India’s BALASORE, June 6 – After the death toll in the nation’s most extensive rail crash in more than 20 years grew to 288, Indian officials pleaded with families in a heartfelt appeal on Tuesday to assist in identifying 83 unclaimed bodies housed in hospitals and mortuaries.
The tragedy occurred on Friday when a passenger train in the eastern state of Odisha crashed a halted goods train, jumped the tracks, and struck another passenger train traveling in the other direction.
Health director for Odisha, Bijay Kumar Mohapatra, told that the search was underway for iced containers to help preserve the unidentified bodies.
“Unless they are identified, a post-mortem cannot be done,” According to state laws in Odisha, an autopsy cannot be performed on an unclaimed body until 96 hours have passed, Mohapatra added.
The state government reported that 205 bodies had been identified and turned over, raising the death toll from 275 to 288. Odisha Chief Secretary Pradeep Jena said the remaining 83 would be retained.
Large television screens at the All India Institute of Medical Sciences (AIIMS), the largest hospital in the state capital Bhubaneswar, showed images of the deceased to aid frantic families searching hospitals and cemeteries for friends and family.
A senior police official told that although relatives could first examine the horrifying images to identify lost loved ones, a precise list of distinguishing features for each body was compiled.
The officials from seven states were at Balasore to assist people in claiming the remains and transporting the deceased home, the police official added. The trains carried passengers from multiple states.
All the assistance, nevertheless, was insufficient for some families.
When officials told Niranjan Patra that his aunt Manju Mani Patra’s body appeared to have been given to someone else after being transported on the Coromandel Express, Niranjan Patra was astonished.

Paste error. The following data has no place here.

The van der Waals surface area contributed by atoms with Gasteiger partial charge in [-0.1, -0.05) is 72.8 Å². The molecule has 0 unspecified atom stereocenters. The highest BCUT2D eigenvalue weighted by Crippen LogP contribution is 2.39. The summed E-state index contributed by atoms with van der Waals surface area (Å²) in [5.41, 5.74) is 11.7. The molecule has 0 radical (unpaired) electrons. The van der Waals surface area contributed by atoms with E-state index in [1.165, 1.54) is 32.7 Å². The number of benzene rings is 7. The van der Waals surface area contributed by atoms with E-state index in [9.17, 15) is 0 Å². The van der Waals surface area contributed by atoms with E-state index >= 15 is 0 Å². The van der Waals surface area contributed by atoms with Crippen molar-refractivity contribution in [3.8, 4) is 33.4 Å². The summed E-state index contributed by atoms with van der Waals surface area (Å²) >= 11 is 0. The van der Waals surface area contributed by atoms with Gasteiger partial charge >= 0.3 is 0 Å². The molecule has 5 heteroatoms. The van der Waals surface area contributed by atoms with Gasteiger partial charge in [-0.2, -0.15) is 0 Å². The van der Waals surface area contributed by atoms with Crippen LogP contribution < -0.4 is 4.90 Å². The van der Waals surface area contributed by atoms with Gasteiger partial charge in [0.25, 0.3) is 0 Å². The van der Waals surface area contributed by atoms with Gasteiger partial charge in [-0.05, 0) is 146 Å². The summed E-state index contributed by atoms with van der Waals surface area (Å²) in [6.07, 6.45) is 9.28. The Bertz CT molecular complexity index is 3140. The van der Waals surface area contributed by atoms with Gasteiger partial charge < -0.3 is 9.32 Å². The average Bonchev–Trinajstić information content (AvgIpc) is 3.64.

Patra claimed that although his family had identified her from the government’s images of the deceased, they could not locate her remains in any of the hospitals in Bhubaneswar.
“We don’t want the compensation; we want to perform her last rites. No one can tell us where her body is,” At the Balasore train station’s assistance desk, Patra said.
The support desk was also surrounded by a despondent Parbati Hembrum from the Hooghly district of West Bengal, searching for information about her son Gopal.
The 20-year-old had taken the Coromandel Express with three other villagers, but Gopal had not yet returned to his house.
According to Tarapada Tudu, standing next to his relative Hembrum, Gopal was taken to the hospital in Balasore following the accident. Still, when they saw him there, the facility claimed he had been treated for minor injuries and released the same day.
But out of fear of not hearing from Gopal, Tudu said that he and Hembrum would go to Bhubaneswar to search for him among the dead.
Additionally, there were instances of duplicate claims for dead bodies.
“In those cases, we are going for DNA sampling and matching. We have already preserved DNA of the dead bodies,” Prateek Singh, a senior police official, told reporters.
To investigate the disaster’s cause, a team from the federal Central Bureau of Investigation traveled to the scene on Tuesday. The railway safety commission launched a separate investigation on Monday.
According to preliminary findings, the Coromandel Express, traveling from Kolkata to Chennai southbound, moved off the main line and into a loop track, a side track used to park trains, at a speed of 128 kph (80 mph), colliding with the parked goods train. This indicates a signal failure was likely to blame for the accident.
Because of that collision, the Coromandel Express’s engine, the first four or five coaches, and the last two coaches of the Yeshwantpur-Howrah train, which was traveling at 126 kph on the second main track, were struck.